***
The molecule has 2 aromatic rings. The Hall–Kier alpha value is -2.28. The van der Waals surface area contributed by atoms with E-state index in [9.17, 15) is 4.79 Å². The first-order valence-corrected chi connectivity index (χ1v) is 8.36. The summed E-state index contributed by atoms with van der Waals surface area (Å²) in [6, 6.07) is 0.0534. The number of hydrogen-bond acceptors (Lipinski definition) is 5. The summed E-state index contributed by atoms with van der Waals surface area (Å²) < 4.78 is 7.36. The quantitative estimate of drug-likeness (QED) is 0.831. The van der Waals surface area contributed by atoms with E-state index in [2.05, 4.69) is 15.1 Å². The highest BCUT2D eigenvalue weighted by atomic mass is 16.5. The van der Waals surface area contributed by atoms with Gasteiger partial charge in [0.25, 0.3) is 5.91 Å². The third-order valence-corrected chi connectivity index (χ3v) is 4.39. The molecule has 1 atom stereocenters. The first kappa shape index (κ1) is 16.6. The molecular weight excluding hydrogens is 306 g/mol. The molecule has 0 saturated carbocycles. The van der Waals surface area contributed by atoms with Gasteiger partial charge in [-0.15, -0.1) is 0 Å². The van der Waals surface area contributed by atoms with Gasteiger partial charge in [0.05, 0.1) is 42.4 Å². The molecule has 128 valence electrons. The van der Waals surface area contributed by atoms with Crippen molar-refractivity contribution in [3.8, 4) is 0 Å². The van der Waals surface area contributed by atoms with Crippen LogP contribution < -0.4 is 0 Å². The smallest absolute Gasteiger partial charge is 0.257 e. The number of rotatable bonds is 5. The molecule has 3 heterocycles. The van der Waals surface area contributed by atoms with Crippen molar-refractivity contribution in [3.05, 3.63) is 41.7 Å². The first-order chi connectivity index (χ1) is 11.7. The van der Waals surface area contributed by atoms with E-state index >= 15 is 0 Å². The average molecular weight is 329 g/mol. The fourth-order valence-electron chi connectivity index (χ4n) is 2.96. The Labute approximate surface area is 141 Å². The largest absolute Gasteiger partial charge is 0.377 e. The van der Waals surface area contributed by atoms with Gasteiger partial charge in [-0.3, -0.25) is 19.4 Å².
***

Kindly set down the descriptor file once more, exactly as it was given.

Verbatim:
The molecule has 2 aromatic rings. The Hall–Kier alpha value is -2.28. The van der Waals surface area contributed by atoms with E-state index in [9.17, 15) is 4.79 Å². The first-order valence-corrected chi connectivity index (χ1v) is 8.36. The summed E-state index contributed by atoms with van der Waals surface area (Å²) in [6, 6.07) is 0.0534. The number of hydrogen-bond acceptors (Lipinski definition) is 5. The summed E-state index contributed by atoms with van der Waals surface area (Å²) < 4.78 is 7.36. The quantitative estimate of drug-likeness (QED) is 0.831. The van der Waals surface area contributed by atoms with E-state index in [2.05, 4.69) is 15.1 Å². The highest BCUT2D eigenvalue weighted by atomic mass is 16.5. The van der Waals surface area contributed by atoms with Gasteiger partial charge in [0.25, 0.3) is 5.91 Å². The third-order valence-corrected chi connectivity index (χ3v) is 4.39. The molecule has 1 atom stereocenters. The first kappa shape index (κ1) is 16.6. The molecular weight excluding hydrogens is 306 g/mol. The molecule has 0 saturated carbocycles. The van der Waals surface area contributed by atoms with Gasteiger partial charge in [-0.15, -0.1) is 0 Å². The van der Waals surface area contributed by atoms with Gasteiger partial charge in [0.05, 0.1) is 42.4 Å². The molecule has 128 valence electrons. The van der Waals surface area contributed by atoms with Crippen molar-refractivity contribution in [3.8, 4) is 0 Å². The van der Waals surface area contributed by atoms with Crippen LogP contribution < -0.4 is 0 Å². The smallest absolute Gasteiger partial charge is 0.257 e. The number of rotatable bonds is 5. The molecule has 3 heterocycles. The van der Waals surface area contributed by atoms with Crippen molar-refractivity contribution in [3.05, 3.63) is 41.7 Å². The first-order chi connectivity index (χ1) is 11.7. The van der Waals surface area contributed by atoms with E-state index >= 15 is 0 Å². The average molecular weight is 329 g/mol. The fourth-order valence-electron chi connectivity index (χ4n) is 2.96. The Labute approximate surface area is 141 Å². The largest absolute Gasteiger partial charge is 0.377 e. The van der Waals surface area contributed by atoms with Gasteiger partial charge in [-0.3, -0.25) is 19.4 Å².